What modern microkernel advocates claim is that properly component-structured systems are engineerable, which is an entirely different issue. There are many supporting examples for this assertion in hardware, in software, in mechanics, in construction, in transportation, and so forth. There are no supporting examples suggesting that unstructured systems are engineerable. In fact, the suggestion flies in the face of the entire history of engineering experience going back thousands of years. The triumph of 21st century software, if there is one, will be learning how to structure software in a way that lets us apply what we have learned about the systems engineering (primarily in the fields of aeronautics and telephony) during the 20th century.
Linus argues that certain kinds of systemic performance engineering are difficult to accomplish in component-structured systems. At the level of drivers this is true, and this has been an active topic of research in the microkernel community in recent years. At the level of applications, it is completely false. The success of things like GNOME and KDE rely utterly on the use of IDL-defined interfaces and separate component construction. Yes, these components share an address space when they are run, but this is an artifact of implementation. The important point here is that these applications scale because they are component structured.
Ultimately, Linus is missing the point. The alternative to structured systems is unstructured systems. The type of sharing that Linus advocates is the central source of reliability, engineering, and maintenance problems in software systems today. The goal is not to do sharing efficiently. The goal is to structure a system in such a way that sharing is minimized and carefully controlled. Shared-memory concurrency is extremely hard to manage. Consider that thousands of bugs have been found in the Linux kernel in this area alone. In fact, it is well known that this approach cannot be engineered for robustness, and shared memory concurrency is routinely excluded from robust system designs for this reason.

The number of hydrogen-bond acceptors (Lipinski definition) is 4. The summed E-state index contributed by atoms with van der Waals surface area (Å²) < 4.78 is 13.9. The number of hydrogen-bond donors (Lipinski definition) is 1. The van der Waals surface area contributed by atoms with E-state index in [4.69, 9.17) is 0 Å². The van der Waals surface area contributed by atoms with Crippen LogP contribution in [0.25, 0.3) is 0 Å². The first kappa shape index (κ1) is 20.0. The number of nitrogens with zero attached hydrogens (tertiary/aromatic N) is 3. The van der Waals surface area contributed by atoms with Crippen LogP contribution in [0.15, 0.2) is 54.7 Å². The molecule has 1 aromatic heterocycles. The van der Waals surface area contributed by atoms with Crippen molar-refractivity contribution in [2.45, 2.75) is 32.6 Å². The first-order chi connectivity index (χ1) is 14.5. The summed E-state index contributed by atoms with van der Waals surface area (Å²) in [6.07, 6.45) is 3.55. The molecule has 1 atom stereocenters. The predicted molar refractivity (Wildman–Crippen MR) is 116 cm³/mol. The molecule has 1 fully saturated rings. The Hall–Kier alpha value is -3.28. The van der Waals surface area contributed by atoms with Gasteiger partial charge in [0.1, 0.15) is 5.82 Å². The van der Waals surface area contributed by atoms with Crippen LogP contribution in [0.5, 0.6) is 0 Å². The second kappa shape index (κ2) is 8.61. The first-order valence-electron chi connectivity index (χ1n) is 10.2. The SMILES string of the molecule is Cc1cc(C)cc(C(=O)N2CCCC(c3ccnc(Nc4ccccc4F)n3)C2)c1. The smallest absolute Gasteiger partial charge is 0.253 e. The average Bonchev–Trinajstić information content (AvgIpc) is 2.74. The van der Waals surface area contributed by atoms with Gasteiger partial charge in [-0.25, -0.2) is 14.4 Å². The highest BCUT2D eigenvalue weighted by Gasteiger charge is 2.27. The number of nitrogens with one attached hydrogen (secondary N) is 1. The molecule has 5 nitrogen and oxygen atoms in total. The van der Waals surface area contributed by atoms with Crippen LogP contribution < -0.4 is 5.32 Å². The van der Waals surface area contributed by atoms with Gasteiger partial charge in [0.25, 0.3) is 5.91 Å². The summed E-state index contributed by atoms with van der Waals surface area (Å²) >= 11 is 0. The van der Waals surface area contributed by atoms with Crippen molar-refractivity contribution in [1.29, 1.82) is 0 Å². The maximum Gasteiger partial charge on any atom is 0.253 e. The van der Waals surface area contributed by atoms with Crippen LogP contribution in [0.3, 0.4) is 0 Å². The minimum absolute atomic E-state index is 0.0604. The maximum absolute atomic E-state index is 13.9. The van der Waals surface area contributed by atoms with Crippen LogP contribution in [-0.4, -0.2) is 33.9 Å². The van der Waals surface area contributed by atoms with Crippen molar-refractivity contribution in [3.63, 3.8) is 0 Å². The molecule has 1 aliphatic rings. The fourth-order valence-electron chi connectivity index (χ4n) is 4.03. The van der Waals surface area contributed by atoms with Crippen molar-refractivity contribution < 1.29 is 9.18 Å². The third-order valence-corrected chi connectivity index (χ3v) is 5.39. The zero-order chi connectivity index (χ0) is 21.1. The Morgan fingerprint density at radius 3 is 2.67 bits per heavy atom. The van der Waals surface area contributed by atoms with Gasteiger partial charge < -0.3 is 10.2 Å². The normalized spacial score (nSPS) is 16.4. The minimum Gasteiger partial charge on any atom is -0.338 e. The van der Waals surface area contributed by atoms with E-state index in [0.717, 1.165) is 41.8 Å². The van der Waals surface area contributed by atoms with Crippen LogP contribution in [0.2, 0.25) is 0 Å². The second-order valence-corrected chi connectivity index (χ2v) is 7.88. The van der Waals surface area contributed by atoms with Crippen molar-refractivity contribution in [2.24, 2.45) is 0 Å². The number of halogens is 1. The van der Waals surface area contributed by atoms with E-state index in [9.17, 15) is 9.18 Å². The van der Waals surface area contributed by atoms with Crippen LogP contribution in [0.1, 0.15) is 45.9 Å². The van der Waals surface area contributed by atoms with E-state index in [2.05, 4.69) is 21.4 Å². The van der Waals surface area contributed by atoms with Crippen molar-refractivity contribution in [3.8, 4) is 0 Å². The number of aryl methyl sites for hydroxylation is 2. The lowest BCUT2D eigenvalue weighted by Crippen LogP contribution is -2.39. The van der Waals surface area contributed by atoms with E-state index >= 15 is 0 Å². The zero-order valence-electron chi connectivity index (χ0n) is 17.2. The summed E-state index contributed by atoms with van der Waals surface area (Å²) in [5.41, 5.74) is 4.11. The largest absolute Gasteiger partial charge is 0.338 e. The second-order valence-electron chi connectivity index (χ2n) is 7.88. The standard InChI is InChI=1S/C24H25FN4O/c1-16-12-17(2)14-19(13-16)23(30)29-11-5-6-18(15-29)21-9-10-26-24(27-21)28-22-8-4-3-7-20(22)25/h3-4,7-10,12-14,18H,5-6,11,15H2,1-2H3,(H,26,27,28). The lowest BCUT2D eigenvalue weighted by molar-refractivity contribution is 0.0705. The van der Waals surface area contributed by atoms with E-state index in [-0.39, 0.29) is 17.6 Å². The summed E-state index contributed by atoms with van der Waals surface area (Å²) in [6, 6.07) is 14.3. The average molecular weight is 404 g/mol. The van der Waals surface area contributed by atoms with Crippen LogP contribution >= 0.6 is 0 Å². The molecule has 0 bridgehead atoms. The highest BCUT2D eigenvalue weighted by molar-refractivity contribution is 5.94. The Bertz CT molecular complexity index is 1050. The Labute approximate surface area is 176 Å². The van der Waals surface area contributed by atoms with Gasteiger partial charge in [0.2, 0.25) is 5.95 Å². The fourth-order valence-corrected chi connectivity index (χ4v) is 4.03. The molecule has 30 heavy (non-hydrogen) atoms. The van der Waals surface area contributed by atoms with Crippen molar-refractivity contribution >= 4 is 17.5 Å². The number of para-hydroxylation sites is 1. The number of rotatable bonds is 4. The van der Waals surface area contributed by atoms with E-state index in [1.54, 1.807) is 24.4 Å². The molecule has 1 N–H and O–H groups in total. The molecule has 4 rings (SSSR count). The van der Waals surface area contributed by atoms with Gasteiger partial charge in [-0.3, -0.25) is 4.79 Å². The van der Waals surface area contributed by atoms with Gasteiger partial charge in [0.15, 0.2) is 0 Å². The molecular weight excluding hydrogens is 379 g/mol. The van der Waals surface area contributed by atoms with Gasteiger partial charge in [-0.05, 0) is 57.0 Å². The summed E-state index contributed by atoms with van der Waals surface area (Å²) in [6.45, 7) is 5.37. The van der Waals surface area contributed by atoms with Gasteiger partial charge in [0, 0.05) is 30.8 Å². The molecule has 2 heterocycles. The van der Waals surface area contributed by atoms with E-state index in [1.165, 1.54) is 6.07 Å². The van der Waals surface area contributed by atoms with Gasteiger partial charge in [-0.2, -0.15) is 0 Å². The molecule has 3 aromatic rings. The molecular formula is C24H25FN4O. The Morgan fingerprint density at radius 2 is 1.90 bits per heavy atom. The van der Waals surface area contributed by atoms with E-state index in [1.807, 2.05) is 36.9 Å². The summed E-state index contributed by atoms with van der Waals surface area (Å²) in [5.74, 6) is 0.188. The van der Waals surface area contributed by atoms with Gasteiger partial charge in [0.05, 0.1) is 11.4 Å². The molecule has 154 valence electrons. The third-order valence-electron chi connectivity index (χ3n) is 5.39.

Yes, there are areas where shared memory interfaces are required for performance reasons. These are much fewer than Linus suppposes, but they are indeed hard to manage (see: Vulnerabilities in Synchronous IPC Designs). The reasons have to do with resource accountability, not with system structure.
When you look at the evidence in the field, Linus’s statement “the whole argument that microkernels are somehow ‘more secure or’ ‘more stable’ is also total crap” is simply wrong. In fact, every example of stable or secure systems in the field today is microkernel-based. There are no demonstrated examples of highly secure or highly robust unstructured (monolithic) systems in the history of computing.
The essence of Linus’s argument may be restated as “Microkernel-based systems make it very hard to successfully use a design approach that is known to be impossible to engineer robustly.”
I agree completely.
AST also weighs in:
Linus' basic point is that microkernels require distributed algorithms and they are nasty. I agree that distributed algorithms are hell on wheels, although together with Maarten van Steen I wrote a book dealing with them. I have also designed, written and released two distributed systems in the past decade, Amoeba (for LANs) and Globe (For WANs). The problem with distributed algorithms is lack of a common time reference along with possible lost messages and uncertainty as to whether a remote process is dead or merely slow. None of these issues apply to microkernel-based operating systems on a single machine. So while I agree with Linus that distributed algorithms are difficult, that is not germane to the discussion at hand.